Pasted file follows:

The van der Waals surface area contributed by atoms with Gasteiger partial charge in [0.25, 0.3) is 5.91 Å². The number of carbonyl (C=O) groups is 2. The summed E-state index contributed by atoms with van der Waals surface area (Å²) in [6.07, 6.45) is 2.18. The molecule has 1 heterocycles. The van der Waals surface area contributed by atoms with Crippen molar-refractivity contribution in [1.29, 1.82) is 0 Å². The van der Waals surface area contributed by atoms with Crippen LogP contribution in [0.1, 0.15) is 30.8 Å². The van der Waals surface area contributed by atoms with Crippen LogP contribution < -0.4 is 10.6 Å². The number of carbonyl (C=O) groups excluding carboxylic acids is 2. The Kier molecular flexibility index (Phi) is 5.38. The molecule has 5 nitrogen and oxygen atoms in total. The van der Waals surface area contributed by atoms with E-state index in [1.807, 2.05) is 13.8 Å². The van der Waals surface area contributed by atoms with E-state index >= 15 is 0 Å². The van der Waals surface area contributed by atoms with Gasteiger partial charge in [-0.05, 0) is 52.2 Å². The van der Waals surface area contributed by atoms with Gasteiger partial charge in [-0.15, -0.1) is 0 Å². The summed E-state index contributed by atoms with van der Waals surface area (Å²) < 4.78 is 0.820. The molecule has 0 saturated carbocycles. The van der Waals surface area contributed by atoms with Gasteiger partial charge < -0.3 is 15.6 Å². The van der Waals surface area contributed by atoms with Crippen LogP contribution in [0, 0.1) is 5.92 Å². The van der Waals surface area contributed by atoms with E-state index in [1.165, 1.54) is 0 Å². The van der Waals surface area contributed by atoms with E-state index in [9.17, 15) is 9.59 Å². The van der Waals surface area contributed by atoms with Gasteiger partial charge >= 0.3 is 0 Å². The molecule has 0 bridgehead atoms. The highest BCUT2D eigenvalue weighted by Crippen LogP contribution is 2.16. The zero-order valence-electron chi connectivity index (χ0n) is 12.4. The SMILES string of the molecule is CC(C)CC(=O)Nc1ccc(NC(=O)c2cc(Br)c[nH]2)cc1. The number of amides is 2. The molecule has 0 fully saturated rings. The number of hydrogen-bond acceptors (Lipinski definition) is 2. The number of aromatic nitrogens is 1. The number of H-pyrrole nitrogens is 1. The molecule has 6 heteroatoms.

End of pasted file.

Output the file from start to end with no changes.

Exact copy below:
The van der Waals surface area contributed by atoms with Gasteiger partial charge in [0.25, 0.3) is 5.91 Å². The number of carbonyl (C=O) groups is 2. The summed E-state index contributed by atoms with van der Waals surface area (Å²) in [6.07, 6.45) is 2.18. The molecule has 1 heterocycles. The van der Waals surface area contributed by atoms with Crippen molar-refractivity contribution in [1.29, 1.82) is 0 Å². The van der Waals surface area contributed by atoms with Crippen LogP contribution in [0.1, 0.15) is 30.8 Å². The van der Waals surface area contributed by atoms with Crippen LogP contribution < -0.4 is 10.6 Å². The number of carbonyl (C=O) groups excluding carboxylic acids is 2. The Kier molecular flexibility index (Phi) is 5.38. The molecule has 5 nitrogen and oxygen atoms in total. The van der Waals surface area contributed by atoms with E-state index in [1.807, 2.05) is 13.8 Å². The van der Waals surface area contributed by atoms with E-state index >= 15 is 0 Å². The van der Waals surface area contributed by atoms with Gasteiger partial charge in [-0.05, 0) is 52.2 Å². The van der Waals surface area contributed by atoms with Gasteiger partial charge in [-0.15, -0.1) is 0 Å². The summed E-state index contributed by atoms with van der Waals surface area (Å²) < 4.78 is 0.820. The molecule has 0 saturated carbocycles. The van der Waals surface area contributed by atoms with Gasteiger partial charge < -0.3 is 15.6 Å². The van der Waals surface area contributed by atoms with Crippen LogP contribution in [0, 0.1) is 5.92 Å². The van der Waals surface area contributed by atoms with E-state index in [1.165, 1.54) is 0 Å². The van der Waals surface area contributed by atoms with E-state index in [9.17, 15) is 9.59 Å². The van der Waals surface area contributed by atoms with Gasteiger partial charge >= 0.3 is 0 Å². The molecule has 0 bridgehead atoms. The highest BCUT2D eigenvalue weighted by Crippen LogP contribution is 2.16. The zero-order valence-electron chi connectivity index (χ0n) is 12.4. The SMILES string of the molecule is CC(C)CC(=O)Nc1ccc(NC(=O)c2cc(Br)c[nH]2)cc1. The number of amides is 2. The molecule has 0 fully saturated rings. The number of hydrogen-bond acceptors (Lipinski definition) is 2. The number of aromatic nitrogens is 1. The number of H-pyrrole nitrogens is 1. The molecule has 6 heteroatoms.